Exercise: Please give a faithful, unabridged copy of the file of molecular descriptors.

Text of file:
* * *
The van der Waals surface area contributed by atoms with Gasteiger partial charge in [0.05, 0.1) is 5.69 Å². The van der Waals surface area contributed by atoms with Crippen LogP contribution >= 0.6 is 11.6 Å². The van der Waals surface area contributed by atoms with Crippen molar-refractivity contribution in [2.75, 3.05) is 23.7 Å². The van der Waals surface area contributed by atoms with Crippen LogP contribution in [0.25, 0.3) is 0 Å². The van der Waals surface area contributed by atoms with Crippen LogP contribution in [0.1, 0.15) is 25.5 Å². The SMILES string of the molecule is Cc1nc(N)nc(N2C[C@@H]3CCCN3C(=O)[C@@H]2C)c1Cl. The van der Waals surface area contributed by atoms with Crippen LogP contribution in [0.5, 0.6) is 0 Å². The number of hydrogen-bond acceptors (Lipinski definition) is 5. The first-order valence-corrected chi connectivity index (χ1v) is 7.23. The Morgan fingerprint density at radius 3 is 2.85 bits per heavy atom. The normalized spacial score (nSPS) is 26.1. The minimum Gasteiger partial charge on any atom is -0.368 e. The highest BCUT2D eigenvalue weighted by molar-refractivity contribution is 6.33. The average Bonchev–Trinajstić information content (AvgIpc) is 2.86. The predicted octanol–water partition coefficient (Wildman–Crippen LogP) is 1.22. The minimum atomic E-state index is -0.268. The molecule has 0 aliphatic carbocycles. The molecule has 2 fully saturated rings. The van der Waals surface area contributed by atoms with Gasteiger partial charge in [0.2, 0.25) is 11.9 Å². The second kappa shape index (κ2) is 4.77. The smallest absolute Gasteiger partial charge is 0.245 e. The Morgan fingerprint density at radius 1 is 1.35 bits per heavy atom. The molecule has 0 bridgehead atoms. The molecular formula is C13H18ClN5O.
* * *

The van der Waals surface area contributed by atoms with Gasteiger partial charge in [0.05, 0.1) is 5.69 Å². The van der Waals surface area contributed by atoms with Crippen LogP contribution >= 0.6 is 11.6 Å². The van der Waals surface area contributed by atoms with Crippen molar-refractivity contribution in [2.75, 3.05) is 23.7 Å². The van der Waals surface area contributed by atoms with Crippen LogP contribution in [0.25, 0.3) is 0 Å². The van der Waals surface area contributed by atoms with Crippen LogP contribution in [0.1, 0.15) is 25.5 Å². The SMILES string of the molecule is Cc1nc(N)nc(N2C[C@@H]3CCCN3C(=O)[C@@H]2C)c1Cl. The van der Waals surface area contributed by atoms with Crippen LogP contribution in [0.5, 0.6) is 0 Å². The number of hydrogen-bond acceptors (Lipinski definition) is 5. The first-order valence-corrected chi connectivity index (χ1v) is 7.23. The Morgan fingerprint density at radius 3 is 2.85 bits per heavy atom. The normalized spacial score (nSPS) is 26.1. The minimum Gasteiger partial charge on any atom is -0.368 e. The highest BCUT2D eigenvalue weighted by molar-refractivity contribution is 6.33. The average Bonchev–Trinajstić information content (AvgIpc) is 2.86. The predicted octanol–water partition coefficient (Wildman–Crippen LogP) is 1.22. The minimum atomic E-state index is -0.268. The molecule has 0 aliphatic carbocycles. The molecule has 2 fully saturated rings. The van der Waals surface area contributed by atoms with Gasteiger partial charge in [0.2, 0.25) is 11.9 Å². The second kappa shape index (κ2) is 4.77. The smallest absolute Gasteiger partial charge is 0.245 e. The Morgan fingerprint density at radius 1 is 1.35 bits per heavy atom. The molecule has 0 bridgehead atoms. The molecular formula is C13H18ClN5O.